Mr. Foster: I am most grateful to the Under-Secretary for giving way now. I assumed, by the way in which he ended his previous remarks, that he had finished his speech and was seeking to persuade me to withdraw the motion.
Amendment No. 57 is misconceived. It would set up false alternatives and suggests that meeting need is not compatible with meeting demand. However, meeting need does not preclude promoting choice. For example, facilitating transfers within an authority's stock does not increase demand for social housing, but it does increase choice. Offering choice to homeless applicants is not incompatible with meeting need--they can occur together. The Bill will establish a robust framework for prioritising claims on social housing. It will allow need to be met and choice to be promoted.
The hon. Member for Southwark, North and Bermondsey (Mr. Hughes) cited a couple of examples from his constituency. He will be aware that we are extending the priority categories to cover all 16 and 17-year-olds and all 18 and 19-year-olds leaving care. I should have thought that those categories, as well as a properly used definition of vulnerability, could cover those examples in a reasonable, caring and thorough local authority and that such people should be considered in those priority categories.
Mr. Ainsworth: As I have said, we do not see a contrast. Local authorities must not only meet need, but provide choice. That is the core purpose of our proposals. We do not believe that there is a conflict between those matters.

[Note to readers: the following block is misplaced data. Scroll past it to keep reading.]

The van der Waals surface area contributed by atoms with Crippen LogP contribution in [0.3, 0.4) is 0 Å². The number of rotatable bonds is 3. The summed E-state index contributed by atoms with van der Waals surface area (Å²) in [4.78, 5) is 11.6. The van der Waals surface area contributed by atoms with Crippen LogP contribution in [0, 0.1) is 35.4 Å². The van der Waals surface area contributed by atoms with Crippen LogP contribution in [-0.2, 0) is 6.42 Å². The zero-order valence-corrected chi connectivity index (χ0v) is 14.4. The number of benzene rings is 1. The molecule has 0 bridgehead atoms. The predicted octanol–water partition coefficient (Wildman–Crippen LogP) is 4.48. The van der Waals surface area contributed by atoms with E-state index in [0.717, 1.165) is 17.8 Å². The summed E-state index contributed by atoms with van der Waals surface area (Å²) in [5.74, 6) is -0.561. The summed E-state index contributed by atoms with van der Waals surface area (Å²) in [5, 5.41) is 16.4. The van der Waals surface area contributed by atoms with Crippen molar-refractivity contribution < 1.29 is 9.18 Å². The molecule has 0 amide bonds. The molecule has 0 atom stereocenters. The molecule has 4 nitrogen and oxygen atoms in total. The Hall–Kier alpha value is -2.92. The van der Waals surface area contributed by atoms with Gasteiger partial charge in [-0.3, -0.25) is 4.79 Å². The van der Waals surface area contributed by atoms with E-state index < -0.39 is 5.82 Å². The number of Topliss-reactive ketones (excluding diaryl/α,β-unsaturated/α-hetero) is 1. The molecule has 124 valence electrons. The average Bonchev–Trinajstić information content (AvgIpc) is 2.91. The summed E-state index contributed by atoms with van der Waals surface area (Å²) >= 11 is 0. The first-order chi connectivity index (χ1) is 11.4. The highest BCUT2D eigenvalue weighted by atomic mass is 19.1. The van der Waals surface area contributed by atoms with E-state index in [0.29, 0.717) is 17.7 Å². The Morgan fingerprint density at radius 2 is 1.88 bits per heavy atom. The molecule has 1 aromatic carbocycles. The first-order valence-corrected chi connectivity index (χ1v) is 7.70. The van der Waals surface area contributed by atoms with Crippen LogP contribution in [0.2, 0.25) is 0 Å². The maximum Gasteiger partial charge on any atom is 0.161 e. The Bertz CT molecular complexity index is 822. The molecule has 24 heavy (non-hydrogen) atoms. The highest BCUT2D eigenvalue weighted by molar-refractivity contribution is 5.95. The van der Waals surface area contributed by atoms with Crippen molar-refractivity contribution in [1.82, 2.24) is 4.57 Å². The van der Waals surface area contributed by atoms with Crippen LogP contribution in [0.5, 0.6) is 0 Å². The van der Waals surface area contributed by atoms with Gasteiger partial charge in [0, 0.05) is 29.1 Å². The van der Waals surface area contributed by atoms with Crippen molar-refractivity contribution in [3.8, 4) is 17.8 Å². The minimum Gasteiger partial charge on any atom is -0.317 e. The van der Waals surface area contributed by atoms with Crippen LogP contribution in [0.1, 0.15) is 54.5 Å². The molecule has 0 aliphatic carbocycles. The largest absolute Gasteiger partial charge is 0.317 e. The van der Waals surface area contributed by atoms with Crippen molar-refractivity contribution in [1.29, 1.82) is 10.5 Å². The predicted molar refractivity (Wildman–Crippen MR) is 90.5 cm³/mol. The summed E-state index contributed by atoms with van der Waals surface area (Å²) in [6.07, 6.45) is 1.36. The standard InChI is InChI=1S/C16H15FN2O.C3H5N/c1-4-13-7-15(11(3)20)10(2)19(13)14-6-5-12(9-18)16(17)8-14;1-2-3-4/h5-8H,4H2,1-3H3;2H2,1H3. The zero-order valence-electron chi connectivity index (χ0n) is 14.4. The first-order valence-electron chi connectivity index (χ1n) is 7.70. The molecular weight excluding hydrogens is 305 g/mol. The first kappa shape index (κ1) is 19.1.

Under amendments Nos. 18, 15 and 19, we need, yet again, to consider what should, and should not, be included in the Bill. We expect local authorities to seek the views of tenants, residents and those who are homeless or at risk of homelessness, including rough sleepers. Their views will be central in informing, from a consumer perspective, the homelessness reviews and in helping to draw up the strategies. We expect local government to engage people in the area, to work in partnership and to
I share hon. Members' concern about the welfare of those with mental health needs, but we shall ensure that such needs are carefully addressed in the code of guidance. I repeat that, no matter what problem a group faces, or how large the group may be, it is not necessary to state every detail in the Bill. Indeed, that is not always desirable, as we have discussed elsewhere.
The hon. Member for East Worthing and Shoreham (Mr. Loughton) refers to the fact that such people are not mentioned in the Bill, but the Housing Act 1996 states that they are exactly the people who need to be looked after. Section 189(1)(c) of the Housing Act 1996 defines exactly the categories of people that he wanted to include in the Bill. The issues are covered, and I hope that he will accept that assurance.